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Overgrazing, whether due to drought or other factors, is blamed for a higher incidence of stringhalt in horses this spring.
Stringhalt (equine reflex hypertonia) is a nonpainful neuropathic condition in horses that is characterized by an abnormal hindlimb gait. It is easily recognizable, because the horse will tend to lift and excessively hold the hindlimb before appearing to jump forward and slam it down.
“A well-managed pasture goes a long way toward suppressing harmful broadleaf weeds,” explains Jeff Clark, market development specialist with Corteva Agriscience Range & Pasture. “But extended drought in many areas or too much moisture elsewhere, along with record-low hay inventories, has put unprecedented pressure on grazing acres. That’s opened the pasture gate to several harmful broadleaf weeds.”
Stringhalt follows consumption of false dandelion (also known as flatweed or catsear/cat’s ear) over an extended period. False dandelion is palatable to horses. In fact, they often select it over desirable grasses or free-choice hay. The weed is found in the eastern United States as far north as New Jersey and as far west as Missouri. It also is common in the far west and Pacific Northwest. Leaves are arranged in a rosette at ground level and are densely hairy, unlike common dandelion. Leaves emit a milky sap when broken.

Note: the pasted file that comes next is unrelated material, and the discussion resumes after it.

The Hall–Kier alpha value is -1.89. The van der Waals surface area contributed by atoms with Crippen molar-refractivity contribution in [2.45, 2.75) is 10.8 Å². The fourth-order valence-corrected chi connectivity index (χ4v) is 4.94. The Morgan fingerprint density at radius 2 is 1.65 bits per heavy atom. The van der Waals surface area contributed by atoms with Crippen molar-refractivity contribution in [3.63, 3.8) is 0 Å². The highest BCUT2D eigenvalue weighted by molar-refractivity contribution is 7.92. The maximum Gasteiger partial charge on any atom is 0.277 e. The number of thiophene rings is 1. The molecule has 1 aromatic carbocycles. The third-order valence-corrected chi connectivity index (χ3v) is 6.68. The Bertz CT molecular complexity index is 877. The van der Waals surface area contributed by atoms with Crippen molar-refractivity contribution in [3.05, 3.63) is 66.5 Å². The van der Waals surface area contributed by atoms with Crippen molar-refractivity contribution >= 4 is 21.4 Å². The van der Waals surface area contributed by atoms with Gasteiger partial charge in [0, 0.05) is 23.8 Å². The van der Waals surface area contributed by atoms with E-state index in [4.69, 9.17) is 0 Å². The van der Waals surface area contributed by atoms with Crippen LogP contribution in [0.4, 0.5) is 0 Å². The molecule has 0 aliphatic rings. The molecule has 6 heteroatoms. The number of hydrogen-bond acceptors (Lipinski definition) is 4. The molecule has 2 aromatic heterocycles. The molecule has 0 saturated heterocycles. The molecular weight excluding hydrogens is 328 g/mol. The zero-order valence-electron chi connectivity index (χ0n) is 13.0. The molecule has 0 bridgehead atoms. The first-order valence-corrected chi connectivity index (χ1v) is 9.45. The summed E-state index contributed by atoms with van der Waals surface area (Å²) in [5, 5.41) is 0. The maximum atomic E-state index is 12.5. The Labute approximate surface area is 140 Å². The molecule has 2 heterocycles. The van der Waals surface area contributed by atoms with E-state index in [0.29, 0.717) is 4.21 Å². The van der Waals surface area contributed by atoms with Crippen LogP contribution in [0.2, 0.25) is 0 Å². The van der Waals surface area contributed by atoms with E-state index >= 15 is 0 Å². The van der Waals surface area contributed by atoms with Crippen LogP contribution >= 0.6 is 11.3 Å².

If you suspect stringhalt is in your pastures, watch for these symptoms in your horses:
Horses can recover from stringhalt, but recovery can take up to two years. Horses experiencing less severe symptoms of false-dandelion poisoning have a better prognosis to make a full recovery.
“It’s critical not to allow infected horses to continue grazing where false dandelion is present until the weed is eliminated,” Clark says. “Remove the animals immediately and contact your veterinarian.”
An integrated approach is the best option for protecting against false dandelion. A combination of herbicides, fertility and grazing management will help restore grasses that provide quality grazing for livestock and competition to hold out false dandelion and other weeds.
Clark recommends a residual product, such as DuraCor® herbicide, to stop weeds that are up and growing while providing control of those that germinate later. This extended control will help prevent weeds throughout the season, preserving moisture and allowing grasses to better compete against weeds.
“There are no grazing restrictions for DuraCor, including for lactating mares,” Clark says. “Plus, DuraCor is a broad-spectrum product, so it will control other toxic plants, such as poison hemlock, and many other common pasture weeds, including thistles and ragweed, that also compete with desirable forage grasses.”
Under normal field conditions, DuraCor® is nonvolatile. DuraCor has no grazing or haying restrictions for any class of livestock, including lactating dairy cows, horses (including lactating mares) and meat animals prior to slaughter. Label precautions apply to forage treated with DuraCor and to manure and urine from animals that have consumed treated forage. DuraCor is not registered for sale or use in all states. Contact your state pesticide regulatory agency to determine if a product is registered for sale or use in your state. Consult the label for full details. Always read and follow label directions.